I’m looking out my window, seeing the melting aftermath of last week’s winter storm/Bomb Cyclone. His name? Grayson. His temper? Fierce and impactful. All told, snowfall totals were between fifteen and seventeen hard-hitting and widespread inches. But, Grayson had nothing on the Blizzard of 1996.
January 1996 marked the halfway point of the school year. I was in seventh grade, and January meant preparing for midterm exams – the first time my classmates and I would be taking them. January would be review time for the exams.
School ended that week, and my parents took my brother and myself out for dinner (we did this every Friday), and to the video store for video game rentals. Your typical Friday night.
It Wasn’t Snowing When I Went To Bed…
January 6, 1996 was a normal Saturday for me. I got up early to go to my routine Saturday morning babysitting job, came home for lunch, and had a friend over. My parents groccery shopped for the post-Christmas family party we were hosting the next day. Until that point in my life (all thirteen years of it!), I hadn’t witnessed any huge snow storms in our area, so we weren’t worried about a little snow. It was already snowing in Washington, D.C. that evening, but we thought nothing of it.
I distinctly recall it not snowing when I went to bed that night, and this forecast isn’t exactly full of spoiler alerts…
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January 7th and 8th, 1996: The Blizzard of 1996
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You may remember him from Good Morning America, but for most of my life, Sam Champion was my local meteorologist. :-)
The next two days yielded heavy snow and wind. Now, a Nor’easter is common in this area (this recent storm was a Nor’easter, and we had a rain-type Nor’easter last January), but a snow event Nor’easter is a Nor’easter on steroids. I’ve always been fascinated by meteorologists saying that if a rain Nor’easter were to be a snowstorm, we’d wind up with a ridiculous amount of snow. I recall the year of Hurricane Sandy that if we’d had snow instead of rain, we would have had five feet of snow.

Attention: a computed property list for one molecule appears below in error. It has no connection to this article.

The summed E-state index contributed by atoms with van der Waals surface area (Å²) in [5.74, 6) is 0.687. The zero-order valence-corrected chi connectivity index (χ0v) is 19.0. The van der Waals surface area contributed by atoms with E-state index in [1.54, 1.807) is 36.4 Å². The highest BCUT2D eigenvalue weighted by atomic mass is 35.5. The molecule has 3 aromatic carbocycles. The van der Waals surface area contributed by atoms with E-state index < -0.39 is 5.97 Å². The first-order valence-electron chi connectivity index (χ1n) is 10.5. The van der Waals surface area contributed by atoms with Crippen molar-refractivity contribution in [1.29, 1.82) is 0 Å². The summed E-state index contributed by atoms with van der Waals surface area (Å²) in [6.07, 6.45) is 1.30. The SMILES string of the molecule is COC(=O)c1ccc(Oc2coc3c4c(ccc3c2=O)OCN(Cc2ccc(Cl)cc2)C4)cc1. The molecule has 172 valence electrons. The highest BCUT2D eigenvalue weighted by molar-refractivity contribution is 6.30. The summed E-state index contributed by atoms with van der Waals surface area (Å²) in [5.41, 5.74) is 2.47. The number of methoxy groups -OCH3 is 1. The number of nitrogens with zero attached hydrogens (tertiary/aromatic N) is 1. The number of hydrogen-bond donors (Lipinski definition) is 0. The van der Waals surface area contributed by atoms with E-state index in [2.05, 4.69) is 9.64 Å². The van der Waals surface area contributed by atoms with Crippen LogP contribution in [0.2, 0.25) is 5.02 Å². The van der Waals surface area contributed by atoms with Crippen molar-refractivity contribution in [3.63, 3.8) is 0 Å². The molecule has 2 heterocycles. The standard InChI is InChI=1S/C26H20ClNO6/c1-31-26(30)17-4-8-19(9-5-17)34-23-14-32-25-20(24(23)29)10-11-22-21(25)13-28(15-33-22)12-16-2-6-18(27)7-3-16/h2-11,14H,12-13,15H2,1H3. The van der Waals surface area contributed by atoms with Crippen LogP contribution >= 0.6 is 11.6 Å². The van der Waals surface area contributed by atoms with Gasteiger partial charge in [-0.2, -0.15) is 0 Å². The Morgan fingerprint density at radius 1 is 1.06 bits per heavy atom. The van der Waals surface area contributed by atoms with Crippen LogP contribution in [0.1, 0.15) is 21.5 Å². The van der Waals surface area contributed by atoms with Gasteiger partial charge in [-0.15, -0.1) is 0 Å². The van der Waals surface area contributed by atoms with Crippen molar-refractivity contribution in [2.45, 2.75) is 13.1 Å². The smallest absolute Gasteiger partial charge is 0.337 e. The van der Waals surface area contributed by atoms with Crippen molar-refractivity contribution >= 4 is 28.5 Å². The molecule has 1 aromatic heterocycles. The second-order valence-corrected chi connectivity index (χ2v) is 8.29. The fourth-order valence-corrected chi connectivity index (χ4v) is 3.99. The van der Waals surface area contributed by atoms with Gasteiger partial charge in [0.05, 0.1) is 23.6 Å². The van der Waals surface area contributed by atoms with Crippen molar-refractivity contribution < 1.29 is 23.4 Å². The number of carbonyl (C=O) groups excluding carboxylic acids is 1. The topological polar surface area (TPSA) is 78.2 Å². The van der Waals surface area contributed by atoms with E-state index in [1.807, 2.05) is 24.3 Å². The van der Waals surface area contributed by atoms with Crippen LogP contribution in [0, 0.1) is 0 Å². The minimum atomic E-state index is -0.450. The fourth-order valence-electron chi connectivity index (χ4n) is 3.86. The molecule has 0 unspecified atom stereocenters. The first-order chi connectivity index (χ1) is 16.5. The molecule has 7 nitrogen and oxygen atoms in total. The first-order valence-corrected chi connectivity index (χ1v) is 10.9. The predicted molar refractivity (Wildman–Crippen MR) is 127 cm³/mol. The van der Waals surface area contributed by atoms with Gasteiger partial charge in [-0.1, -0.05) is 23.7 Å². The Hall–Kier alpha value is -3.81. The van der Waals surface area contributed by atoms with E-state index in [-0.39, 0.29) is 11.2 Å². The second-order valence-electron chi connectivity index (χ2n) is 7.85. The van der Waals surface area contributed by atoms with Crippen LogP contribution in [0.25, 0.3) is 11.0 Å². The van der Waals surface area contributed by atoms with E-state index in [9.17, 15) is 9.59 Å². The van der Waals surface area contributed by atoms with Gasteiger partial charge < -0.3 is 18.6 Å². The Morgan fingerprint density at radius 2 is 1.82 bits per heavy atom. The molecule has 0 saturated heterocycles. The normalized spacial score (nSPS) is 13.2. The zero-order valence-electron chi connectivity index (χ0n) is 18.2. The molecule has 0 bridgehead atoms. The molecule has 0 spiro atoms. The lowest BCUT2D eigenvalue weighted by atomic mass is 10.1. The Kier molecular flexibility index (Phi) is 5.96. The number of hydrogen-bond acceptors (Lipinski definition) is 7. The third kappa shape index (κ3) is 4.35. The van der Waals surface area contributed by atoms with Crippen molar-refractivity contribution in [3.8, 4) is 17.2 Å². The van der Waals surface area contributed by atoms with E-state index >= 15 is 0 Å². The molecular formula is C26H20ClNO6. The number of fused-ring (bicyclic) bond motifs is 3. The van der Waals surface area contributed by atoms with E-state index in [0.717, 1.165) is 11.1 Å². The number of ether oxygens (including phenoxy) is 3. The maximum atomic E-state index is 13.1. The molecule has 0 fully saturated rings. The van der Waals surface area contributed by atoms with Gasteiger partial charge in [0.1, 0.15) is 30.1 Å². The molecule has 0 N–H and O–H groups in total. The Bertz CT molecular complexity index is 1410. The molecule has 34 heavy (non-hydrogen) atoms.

Can you imagine?!
The Weather Channel: (spoken with monotone) No. No I cannot. I’ll let my huge snowflake paint a picture for you.
I grew up in Southern New Jersey, in an area serviced by both the Philadelphia, PA and New York City media markets. When all was said and done, Philadelphia topped out at approximately 30.7 inches, with New York City topping out at between 20 and 30 inches (depending on where you lived). I grew up in Southern Ocean County, where we had two feet of snow (if you lived along the coast in the same county, you escaped with 10-14 inches).
The repercussions of the Blizzard of 1996 were bad for New Jersey. Roads (including the New Jersey Turnpike for the first time in history) closed, schools shut down for the entire week (including mine), and the snow stuck around for a bit. And from what I recall the roads were bad. When we’ve had snowstorms in the past (and even ones we’ve had in more recent years), life only shuts down for one day. This time, the impact was far-reaching and widespread.
I’ve never seen anything like it since.
All told, we missed five days of school, plus a sixth for the observance of Martin Luther King Jr.’s birthday.
The Northeast Snowfall Impact Scale rated the Blizzard of 1996 at “5,” or “Extreme.” The only other storm to receive this distinction is the March Superstorm of 1993. I didn’t recall this storm, but after looking it up, I found out we weren’t impacted by it. The storm resulted in 154 people killed, $1 billion in damage, and nine “disaster area” states.
Once my school reopened, the midterms were a week away, and were postponed due to the lost week. I don’t recall much about that school year or week standing out, but I found out later on that the school stopped building snow days into the calendar, citing that “we didn’t use them.”
They never did build them in, at least, not while I was still going to school. We also never had a snowstorm quite like it between that time and high school graduation in 2001.
I’ll leave you with another highlight of WABC’s coverage of the storm…
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…as well as the Weather Channel’s Local Forecast for Philadelphia.
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